The life of a Russian physician and poet who, although married to another, falls in love with a political activist's wife and experiences hardship during the First World War and then the October Revolution.
After settling his differences with a Japanese PoW camp commander, a British colonel co-operates to oversee his men's construction of a railway bridge for their captors - while oblivious to a plan by the Allies to destroy it.
During the Russian Revolution, Yuri Zhivago, is a young doctor who has been raised by his aunt and uncle following his father's suicide. Yuri falls in love with beautiful Lara Guishar, who has been having an affair with her mother's lover, Victor Komarovsky, an unscrupulous businessman. Yuri, however, ends up marrying his cousin, Tonya. But when he and Lara meet again years later, the spark of love reignites. Written by
When asked if he thought Sarah Miles would make a good choice for the part of Lara, screenwriter Robert Bolt said "No, she's just a north country slut". Bolt would later marry Miles. See more »
The city railroad scenes were filmed in Spain, and many of the forest railroad scenes were filmed in Finland; in both of those countries, most of the railroad track is broad gauge (the rails are more than 5 feet apart). The plains and mountains railroad scenes were largely shot in Canada, where the rails are "standard gauge": 4' 8 & 1/2" apart. The rails can be seen to jump between far apart and closer together more than once as the movie progresses. See more »
"Doctor Zhivago" is a fascinating touchstone of what made 1960s cinema uniquely great, without ever being great itself. It is unique, though.
Yuri Zhivago (Omar Sharif) pursues a happy life as a physician and poet in Czarist Moscow, until fate, war, and revolution drive him from home and family to a woman who turns out to be the love of his life, Lara (Julie Christie). But will those same forces contrive to tear them apart?
Directed by David Lean in such grand style as to invite unfair comparisons to his previous masterpiece, "Lawrence Of Arabia", "Doctor Zhivago" is about as sumptuous as film-making gets. Whether its the hooded mink on Geraldine Chaplin's Tonya as she gets off a train or the baroque velvet finery of a fancy restaurant where Lara finds herself courted by the consummate political insider Kamarovsky (Rod Steiger), one is continually bombarded with the fact no expense was spared bringing this vision of the Boris Pasternak novel to the screen.
The story covers a lot of ground in more than three hours, and though it does drag at times, Lean and screenwriter Robert Bolt nourish their production with much of the same visual and verbal eloquence that nourished "Lawrence". Maurice Jarre's eerie score, centered by the haunting "Lara's Theme", works at times like musical heroin, jolting you back into the movie just as your attention starts to drift. Cinematographer Freddie Young uses windows and mirrors as a constant visual reference, as if to underscore the movie's concern with the shallowness of appearances, but at least through the first two hours, what grabs you about "Zhivago" is its great sense of depth.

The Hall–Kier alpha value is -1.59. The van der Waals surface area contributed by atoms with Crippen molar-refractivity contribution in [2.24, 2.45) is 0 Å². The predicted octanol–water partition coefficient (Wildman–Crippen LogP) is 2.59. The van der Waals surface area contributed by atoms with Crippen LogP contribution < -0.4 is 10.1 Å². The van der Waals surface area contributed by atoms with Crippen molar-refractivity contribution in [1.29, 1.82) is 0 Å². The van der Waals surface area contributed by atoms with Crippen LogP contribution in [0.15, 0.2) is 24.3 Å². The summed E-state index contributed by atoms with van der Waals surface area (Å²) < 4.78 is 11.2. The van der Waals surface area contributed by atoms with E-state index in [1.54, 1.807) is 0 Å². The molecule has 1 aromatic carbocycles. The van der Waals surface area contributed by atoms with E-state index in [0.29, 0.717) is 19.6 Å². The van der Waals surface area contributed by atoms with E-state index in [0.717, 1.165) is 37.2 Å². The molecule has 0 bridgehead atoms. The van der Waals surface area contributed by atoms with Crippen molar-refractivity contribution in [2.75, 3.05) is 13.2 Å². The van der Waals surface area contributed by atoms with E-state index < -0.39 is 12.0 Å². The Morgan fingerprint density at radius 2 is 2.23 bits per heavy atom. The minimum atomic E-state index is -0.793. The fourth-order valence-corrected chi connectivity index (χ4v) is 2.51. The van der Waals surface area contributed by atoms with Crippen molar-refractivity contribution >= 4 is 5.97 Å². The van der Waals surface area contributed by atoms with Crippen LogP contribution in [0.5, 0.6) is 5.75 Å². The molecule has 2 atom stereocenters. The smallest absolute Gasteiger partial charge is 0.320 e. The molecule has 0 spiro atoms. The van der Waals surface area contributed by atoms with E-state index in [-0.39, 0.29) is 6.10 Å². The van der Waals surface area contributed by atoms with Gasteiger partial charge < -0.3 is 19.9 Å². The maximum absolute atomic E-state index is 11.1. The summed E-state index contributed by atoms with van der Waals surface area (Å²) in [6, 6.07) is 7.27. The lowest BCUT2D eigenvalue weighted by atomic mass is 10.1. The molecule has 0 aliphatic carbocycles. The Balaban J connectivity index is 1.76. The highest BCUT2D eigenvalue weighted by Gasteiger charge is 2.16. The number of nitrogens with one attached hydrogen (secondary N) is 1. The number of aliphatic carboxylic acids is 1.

But "sense of depth" doesn't exactly equal depth itself, especially when you get to the final hour, and the romance that is supposed to be the fulcrum of the film. Sharif on a DVD commentary suggests "Zhivago" is a woman's movie the way "Lawrence" is more for men. It's a sage thought, as one notices the rational side is pushed aside, along with Zhivago's wife and family, in favor of an all-or-nothing romance with Lara. Neither Bolt nor Christie do much to justify this gambit, however, and we are left with more images of windows for Sharif to stare out of, looking poetic.
As Sharif himself plays Zhivago as a gentle, uncomplicated soul, there is ample room for the supporting players to outshine the leads. Steiger sinks his teeth in the film's meatiest part, a cagey, brutal man whose passion for Lara is at least as interesting as that of Zhivago's, his lips forming a cruel scowl but his eyes suggesting a secret hurt.
"Don't fool yourself into thinking this was rape", he tells Lara after one brutal encounter. "That would flatter us both." Ouch!
Chaplin is also very good as the other woman in Zhivago's mess of a life, winning your affection with her unguarded smile and uncomplicated love for Yuri, which he is just good enough to know he doesn't deserve. Klaus Kinski pops up winningly at one point as a forced laborer, sneering as only he can. There is great cast work by the smallest players.
If you want a film that bears witness to the cruelty of the Communist Revolution, and being caught up in social forces beyond one's control, "Doctor Zhivago" is all that and more. As a romantic saga it feels hollow at its center, and stretched out too far for all but the most patient of viewers. Yet what do I know? I'm just a guy.
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